Regarding the gamma, I quote from my review of Night of the Demon and the comments applying to that film apply the four discussed here:

"Being a monochrome film we haven't any colour to assess but the gamma has been expertly controlled so no bias have crept in, at least none that I could detect. Obviously your ability to sense bias will be determined as to how your TV is setup. If you have the budget and inclination, getting a professional in to calibrate your system is the way to go; that could cost £300+. For everyone else who may be cash strapped, a setup disc will suffice."

1080/24p / MPEG-AVC / 1.85:1 / The Tingler (81:30)


English LPCM 1.0
English LPCM 1.0 with stereo scream sequence in The Tingler
Subtitles: English HoH

The audio on all four films are fine, lossless renderings of limited mono sources; and, low budget sources at that. There are no issues that I could detect with dialogue coming through nice and clear and no distortions at the higher end. The melodramatic scores blast out at appropriate times but dialogue is always audible.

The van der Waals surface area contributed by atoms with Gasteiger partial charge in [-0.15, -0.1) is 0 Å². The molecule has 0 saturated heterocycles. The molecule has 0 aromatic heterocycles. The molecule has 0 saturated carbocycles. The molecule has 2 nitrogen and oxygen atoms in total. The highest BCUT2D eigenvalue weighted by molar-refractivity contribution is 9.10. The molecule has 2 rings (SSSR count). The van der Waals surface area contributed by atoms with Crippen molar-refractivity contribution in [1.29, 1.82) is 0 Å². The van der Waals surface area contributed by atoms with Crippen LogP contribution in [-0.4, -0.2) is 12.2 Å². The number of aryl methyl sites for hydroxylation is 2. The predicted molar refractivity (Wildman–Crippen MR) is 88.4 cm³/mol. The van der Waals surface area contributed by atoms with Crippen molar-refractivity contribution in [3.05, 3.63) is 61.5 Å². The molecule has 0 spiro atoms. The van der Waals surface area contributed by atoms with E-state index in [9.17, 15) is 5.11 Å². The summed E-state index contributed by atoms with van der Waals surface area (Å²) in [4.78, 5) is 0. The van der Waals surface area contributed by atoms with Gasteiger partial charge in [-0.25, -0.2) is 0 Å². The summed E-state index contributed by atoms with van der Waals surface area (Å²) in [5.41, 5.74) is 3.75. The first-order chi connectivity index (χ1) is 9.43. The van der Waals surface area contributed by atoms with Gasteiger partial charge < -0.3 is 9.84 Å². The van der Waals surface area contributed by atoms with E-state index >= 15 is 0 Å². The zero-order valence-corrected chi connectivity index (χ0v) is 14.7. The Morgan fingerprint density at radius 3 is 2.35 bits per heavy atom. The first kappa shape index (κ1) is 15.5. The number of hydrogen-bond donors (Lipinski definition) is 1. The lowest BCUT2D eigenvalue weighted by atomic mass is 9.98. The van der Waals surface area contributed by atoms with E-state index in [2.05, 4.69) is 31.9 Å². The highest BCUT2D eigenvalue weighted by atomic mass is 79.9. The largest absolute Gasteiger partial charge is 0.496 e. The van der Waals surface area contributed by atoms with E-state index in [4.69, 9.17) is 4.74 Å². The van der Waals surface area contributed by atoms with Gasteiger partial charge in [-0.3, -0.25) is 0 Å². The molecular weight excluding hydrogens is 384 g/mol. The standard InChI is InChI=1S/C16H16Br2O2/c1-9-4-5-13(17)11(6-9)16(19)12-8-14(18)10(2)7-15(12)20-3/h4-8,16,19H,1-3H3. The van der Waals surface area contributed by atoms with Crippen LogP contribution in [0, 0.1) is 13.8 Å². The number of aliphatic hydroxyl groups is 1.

The Tingler has an alternate track which is essentially the same as the 1.0 but only with a stereophonic boost for the infamous scream sequence. It uses the surrounds effectively and enhances the moment nicely.

Subtitles for the hearing impaired are included and useful.


Audio commentary on The Tingler by Kevin Lyons and Jonathan Rigby
Audio commentary on Homicidal by Lee Gambin
Audio commentary Mr. Sardonicus by Katt Ellinger and Sam Deighan